If John Hollinger had been a member of the Indiana Pacers’ front office for the 2012 Draft, there’s no way he would have selected Miles Plumlee. After all, he ranked Plumlee dead last (60th) on his Draft Rater and likely was flummoxed he became a first-round pick. Hollinger wrote that his system “flat-out mocks Miles Plumlee, who is off-the-charts bad with a 2.49 Draft Rater projection.”
It’s unfair to evaluate Plumlee on the 55 minutes he played last season, but they weren’t good either. The Pacers were outscored by 8.4 per 100 whereas otherwise they produced a positive net rating of 5.2. Again, this is a meaningless small sample that could be subject to random variation, so I would put more stock in the negative draft evaluation than this negative piece of evidence.
With his athleticism maybe he figures it out and becomes a solid energy guy down the road, but expectations should be tempered for Plumlee.
Green played about half New Jersey’s minutes in 2011-12, and they were much better with him on the floor, going from minus 11.7 without him to minus 1.1 with him. In over 27 percent of Indiana’s minutes, the Pacers played about even with Green and plus 6.8 without him.
His PER also regressed from 15.88 in his career year with the Nets down to 9.92 last year whereas much of his career it has hovered between 11.5-13. Green’s true shooting percentage dropped from 57.4 to 46.5 percent last year as well.
The reason Green looks so overpaid right now is because he deserved every penny of the $3.5 million a year he will be making and then some based on his 2011-12 production, but he wasn’t the same player last season. If the Suns get the Nets Green, he may yet prove more useful for an effort besides tanking.
So many options
With seven players set to play under first-round rookie contracts next season, the Suns will face four decisions on whether to pick up a player’s 2014-15 option and a fifth on whether to sign Bledsoe to a long-term deal over the course of the next few months.
The Suns have until Oct. 31 to make these decisions, with the most pressing one concerning Bledsoe. Phoenix presumably acquired him to be a major part of their future so the team figures to make him an attractive offer. However, Bledsoe will gain leverage by waiting until he’s a restricted free agent next offseason, at which point another team could throw a crazy offer at him that the Suns would need to match to avoid losing him.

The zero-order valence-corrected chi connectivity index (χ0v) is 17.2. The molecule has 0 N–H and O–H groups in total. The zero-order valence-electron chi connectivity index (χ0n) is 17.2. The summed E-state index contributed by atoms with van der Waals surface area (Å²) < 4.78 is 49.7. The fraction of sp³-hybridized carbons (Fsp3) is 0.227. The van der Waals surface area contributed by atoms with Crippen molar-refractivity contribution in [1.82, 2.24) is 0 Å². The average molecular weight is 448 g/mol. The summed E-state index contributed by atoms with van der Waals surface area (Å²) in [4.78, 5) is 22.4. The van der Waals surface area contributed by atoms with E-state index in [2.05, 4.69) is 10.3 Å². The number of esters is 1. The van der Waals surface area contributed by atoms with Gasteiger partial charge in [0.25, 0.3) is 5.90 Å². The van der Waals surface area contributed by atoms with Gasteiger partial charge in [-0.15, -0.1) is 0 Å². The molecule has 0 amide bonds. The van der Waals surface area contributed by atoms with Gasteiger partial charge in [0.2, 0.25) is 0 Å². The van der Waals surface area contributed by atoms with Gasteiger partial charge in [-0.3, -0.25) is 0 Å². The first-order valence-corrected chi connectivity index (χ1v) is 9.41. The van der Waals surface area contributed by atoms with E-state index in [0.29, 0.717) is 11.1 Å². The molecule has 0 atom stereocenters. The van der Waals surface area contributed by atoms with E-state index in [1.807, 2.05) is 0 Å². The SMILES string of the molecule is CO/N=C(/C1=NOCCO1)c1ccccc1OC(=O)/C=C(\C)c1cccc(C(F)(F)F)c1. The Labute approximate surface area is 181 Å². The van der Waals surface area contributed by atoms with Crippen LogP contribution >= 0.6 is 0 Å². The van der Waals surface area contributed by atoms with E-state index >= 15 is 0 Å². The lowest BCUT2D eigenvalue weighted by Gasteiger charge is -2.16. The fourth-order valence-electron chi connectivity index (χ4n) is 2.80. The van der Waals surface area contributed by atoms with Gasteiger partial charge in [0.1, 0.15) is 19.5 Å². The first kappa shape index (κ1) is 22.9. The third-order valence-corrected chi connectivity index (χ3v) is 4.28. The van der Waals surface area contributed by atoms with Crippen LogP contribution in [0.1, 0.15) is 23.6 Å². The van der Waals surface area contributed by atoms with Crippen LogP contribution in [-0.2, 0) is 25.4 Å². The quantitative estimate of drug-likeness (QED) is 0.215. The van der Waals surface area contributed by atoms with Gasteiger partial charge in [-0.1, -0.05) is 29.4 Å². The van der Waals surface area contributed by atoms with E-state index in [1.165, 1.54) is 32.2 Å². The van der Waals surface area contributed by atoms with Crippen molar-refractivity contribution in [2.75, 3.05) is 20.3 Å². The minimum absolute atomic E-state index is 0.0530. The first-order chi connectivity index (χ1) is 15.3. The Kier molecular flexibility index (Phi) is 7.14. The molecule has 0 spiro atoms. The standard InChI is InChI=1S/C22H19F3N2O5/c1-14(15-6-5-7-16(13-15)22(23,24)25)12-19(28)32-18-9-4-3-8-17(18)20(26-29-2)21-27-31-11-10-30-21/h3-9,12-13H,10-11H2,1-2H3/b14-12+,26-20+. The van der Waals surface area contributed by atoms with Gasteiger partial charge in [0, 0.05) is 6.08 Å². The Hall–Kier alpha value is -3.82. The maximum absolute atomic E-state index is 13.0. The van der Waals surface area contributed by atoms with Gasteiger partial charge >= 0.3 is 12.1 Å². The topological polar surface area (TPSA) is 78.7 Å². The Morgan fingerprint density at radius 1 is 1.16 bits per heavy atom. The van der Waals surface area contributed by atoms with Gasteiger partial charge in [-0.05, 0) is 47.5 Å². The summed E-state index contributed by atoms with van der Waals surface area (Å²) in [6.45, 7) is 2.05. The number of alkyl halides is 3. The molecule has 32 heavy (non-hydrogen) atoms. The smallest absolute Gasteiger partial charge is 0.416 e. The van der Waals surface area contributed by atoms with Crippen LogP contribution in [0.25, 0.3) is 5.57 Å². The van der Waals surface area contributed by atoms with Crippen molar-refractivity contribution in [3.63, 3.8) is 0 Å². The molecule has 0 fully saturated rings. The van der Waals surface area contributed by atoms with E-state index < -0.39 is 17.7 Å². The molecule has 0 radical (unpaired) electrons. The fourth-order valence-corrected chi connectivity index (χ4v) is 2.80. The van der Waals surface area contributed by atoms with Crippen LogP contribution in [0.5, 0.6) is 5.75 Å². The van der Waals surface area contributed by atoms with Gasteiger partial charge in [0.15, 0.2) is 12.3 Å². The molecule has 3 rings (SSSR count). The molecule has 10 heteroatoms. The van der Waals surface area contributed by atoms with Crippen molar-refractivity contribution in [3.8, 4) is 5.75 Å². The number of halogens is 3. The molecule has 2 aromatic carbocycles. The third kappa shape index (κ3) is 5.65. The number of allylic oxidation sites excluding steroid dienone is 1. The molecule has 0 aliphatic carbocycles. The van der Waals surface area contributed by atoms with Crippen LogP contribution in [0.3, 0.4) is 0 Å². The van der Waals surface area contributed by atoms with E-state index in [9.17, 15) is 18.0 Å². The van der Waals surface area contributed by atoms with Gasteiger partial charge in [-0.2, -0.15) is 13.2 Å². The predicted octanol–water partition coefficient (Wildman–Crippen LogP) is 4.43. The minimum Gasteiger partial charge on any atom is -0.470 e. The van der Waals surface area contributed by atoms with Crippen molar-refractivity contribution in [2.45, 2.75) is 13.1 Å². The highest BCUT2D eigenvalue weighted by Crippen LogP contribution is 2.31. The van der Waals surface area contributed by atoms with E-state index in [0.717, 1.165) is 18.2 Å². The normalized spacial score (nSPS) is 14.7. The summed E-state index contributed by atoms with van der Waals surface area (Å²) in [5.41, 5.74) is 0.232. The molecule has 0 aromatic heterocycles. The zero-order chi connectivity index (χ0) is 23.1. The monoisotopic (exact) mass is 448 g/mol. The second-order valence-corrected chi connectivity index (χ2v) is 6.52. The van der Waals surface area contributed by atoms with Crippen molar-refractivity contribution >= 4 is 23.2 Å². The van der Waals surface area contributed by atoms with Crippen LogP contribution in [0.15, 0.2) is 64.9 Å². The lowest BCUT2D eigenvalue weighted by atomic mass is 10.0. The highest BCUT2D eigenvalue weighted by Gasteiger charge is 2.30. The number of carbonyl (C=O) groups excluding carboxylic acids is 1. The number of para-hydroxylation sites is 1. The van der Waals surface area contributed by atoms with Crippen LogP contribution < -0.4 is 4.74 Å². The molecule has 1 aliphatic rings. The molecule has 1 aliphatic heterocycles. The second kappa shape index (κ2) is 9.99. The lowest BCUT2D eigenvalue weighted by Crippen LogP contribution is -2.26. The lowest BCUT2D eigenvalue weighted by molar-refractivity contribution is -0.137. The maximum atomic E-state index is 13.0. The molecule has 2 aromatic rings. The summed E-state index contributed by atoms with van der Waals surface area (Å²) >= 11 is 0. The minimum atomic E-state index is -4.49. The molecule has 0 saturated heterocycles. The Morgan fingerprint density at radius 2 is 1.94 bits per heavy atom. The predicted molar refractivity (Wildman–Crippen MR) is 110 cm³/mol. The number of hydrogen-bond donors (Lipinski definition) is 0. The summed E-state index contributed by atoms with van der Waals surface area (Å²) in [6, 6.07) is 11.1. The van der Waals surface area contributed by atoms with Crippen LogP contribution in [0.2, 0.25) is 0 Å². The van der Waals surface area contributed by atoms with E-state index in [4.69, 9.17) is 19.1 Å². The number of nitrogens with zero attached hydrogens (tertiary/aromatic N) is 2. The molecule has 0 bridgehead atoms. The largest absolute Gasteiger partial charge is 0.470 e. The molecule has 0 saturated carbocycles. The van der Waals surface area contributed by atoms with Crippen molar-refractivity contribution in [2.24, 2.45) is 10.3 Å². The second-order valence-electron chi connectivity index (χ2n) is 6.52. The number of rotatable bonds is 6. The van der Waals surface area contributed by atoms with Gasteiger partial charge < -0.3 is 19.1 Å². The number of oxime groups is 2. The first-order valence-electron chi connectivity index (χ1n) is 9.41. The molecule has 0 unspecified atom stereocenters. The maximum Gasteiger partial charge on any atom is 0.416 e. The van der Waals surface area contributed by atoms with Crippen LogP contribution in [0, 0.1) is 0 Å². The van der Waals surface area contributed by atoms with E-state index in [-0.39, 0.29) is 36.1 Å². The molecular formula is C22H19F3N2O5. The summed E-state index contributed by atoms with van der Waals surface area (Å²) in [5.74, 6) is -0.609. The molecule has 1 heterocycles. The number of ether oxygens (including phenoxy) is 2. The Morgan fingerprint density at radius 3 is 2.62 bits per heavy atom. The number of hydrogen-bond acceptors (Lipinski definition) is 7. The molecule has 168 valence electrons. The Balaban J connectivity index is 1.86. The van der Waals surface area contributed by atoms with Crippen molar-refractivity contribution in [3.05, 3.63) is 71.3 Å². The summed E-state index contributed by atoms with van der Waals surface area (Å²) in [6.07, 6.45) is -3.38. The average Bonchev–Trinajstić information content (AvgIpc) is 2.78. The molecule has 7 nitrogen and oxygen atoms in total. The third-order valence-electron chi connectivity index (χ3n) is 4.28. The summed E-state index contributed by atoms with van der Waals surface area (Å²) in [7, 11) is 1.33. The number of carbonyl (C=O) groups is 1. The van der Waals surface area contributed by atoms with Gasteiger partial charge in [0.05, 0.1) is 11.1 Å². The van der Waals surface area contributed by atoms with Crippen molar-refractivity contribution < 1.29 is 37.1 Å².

It’s difficult to peg Bledsoe’s market value since his so much of his worth is based on potential. He enjoyed a great season last year, but he did so in 20 minutes per game and struggled when running the team by himself for long stretches when CP3 was hurt. Bledsoe also is risking injury or ineffectiveness in a key role driving down his current market price.
Bledsoe likely could earn more when other teams have the opportunity to bid his price up, yet if the Suns make him a fat offer based on potential that could be tough to turn down as well. If the two sides do not reach an agreement, the Suns will just need to extend an qualifying offer next offseason to maintain his restricted rights.
The Suns will also face team option decisions on Markieff ($2.989 mil) and($2.943) as well as ($2.092) and Plumlee ($1.170). We will soon find out whether the Suns don’t see one or more of these four players in their future as well as how much they value their 2014-15 cap space.
Stockpiling for a star
Suns GM Ryan McDonough went on 620 KTAR this week and discussed a concept owner Robert Sarver first brought up three years ago at the press conference announcing Lon Babby and the Suns’ new front office structure when he said the Suns would likely find their next big star via trade.
“When teams have maybe a disgruntled superstar, what are they looking for in return? Well, they’re looking for picks, that’s what they want,” McDonough said. “I think we’re well positioned to strike if and when the next disgruntled superstar becomes available.”
The Suns have yet to even join such a conversation in part because their asset cupboard has been bare, but as the result of several trades the last two offseasons that is no longer the case.
Paul Coro broke down how the Suns’ two-tiered front office structure is finally working as it was designed when Babby was hired as president of basketball operations in 2010. All of the Suns’ basketball operations executives are playing to their strengths, which has helped the team pull off a pair of creative trades this offseason.
Statistical support provided by NBA.com.